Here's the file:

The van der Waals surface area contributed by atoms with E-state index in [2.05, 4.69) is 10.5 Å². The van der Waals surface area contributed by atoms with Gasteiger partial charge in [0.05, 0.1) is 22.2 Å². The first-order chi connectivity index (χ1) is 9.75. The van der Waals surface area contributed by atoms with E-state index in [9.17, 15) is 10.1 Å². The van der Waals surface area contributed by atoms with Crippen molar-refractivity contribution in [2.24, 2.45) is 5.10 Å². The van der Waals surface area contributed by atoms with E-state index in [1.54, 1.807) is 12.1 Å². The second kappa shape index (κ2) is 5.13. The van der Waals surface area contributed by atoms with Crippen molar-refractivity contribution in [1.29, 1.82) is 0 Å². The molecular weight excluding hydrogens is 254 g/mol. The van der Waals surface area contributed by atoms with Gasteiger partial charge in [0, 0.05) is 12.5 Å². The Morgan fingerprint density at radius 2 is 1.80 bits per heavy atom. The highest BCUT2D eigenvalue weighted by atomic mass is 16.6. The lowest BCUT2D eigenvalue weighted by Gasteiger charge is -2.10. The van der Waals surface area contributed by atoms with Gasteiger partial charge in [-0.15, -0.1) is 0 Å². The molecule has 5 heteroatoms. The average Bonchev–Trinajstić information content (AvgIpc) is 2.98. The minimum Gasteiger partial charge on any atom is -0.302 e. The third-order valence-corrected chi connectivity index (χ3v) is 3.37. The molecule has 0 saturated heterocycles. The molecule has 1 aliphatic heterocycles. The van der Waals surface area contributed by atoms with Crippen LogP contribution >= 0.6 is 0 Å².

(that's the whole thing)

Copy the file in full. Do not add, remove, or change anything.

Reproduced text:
The van der Waals surface area contributed by atoms with E-state index in [2.05, 4.69) is 10.5 Å². The van der Waals surface area contributed by atoms with Gasteiger partial charge in [0.05, 0.1) is 22.2 Å². The first-order chi connectivity index (χ1) is 9.75. The van der Waals surface area contributed by atoms with E-state index in [9.17, 15) is 10.1 Å². The van der Waals surface area contributed by atoms with Crippen molar-refractivity contribution in [2.24, 2.45) is 5.10 Å². The van der Waals surface area contributed by atoms with E-state index in [1.54, 1.807) is 12.1 Å². The second kappa shape index (κ2) is 5.13. The van der Waals surface area contributed by atoms with Crippen molar-refractivity contribution in [1.29, 1.82) is 0 Å². The molecular weight excluding hydrogens is 254 g/mol. The van der Waals surface area contributed by atoms with Gasteiger partial charge in [0, 0.05) is 12.5 Å². The Morgan fingerprint density at radius 2 is 1.80 bits per heavy atom. The highest BCUT2D eigenvalue weighted by atomic mass is 16.6. The lowest BCUT2D eigenvalue weighted by Gasteiger charge is -2.10. The van der Waals surface area contributed by atoms with Gasteiger partial charge in [-0.15, -0.1) is 0 Å². The molecule has 5 heteroatoms. The average Bonchev–Trinajstić information content (AvgIpc) is 2.98. The minimum Gasteiger partial charge on any atom is -0.302 e. The third-order valence-corrected chi connectivity index (χ3v) is 3.37. The molecule has 0 saturated heterocycles. The molecule has 1 aliphatic heterocycles. The van der Waals surface area contributed by atoms with Crippen LogP contribution >= 0.6 is 0 Å².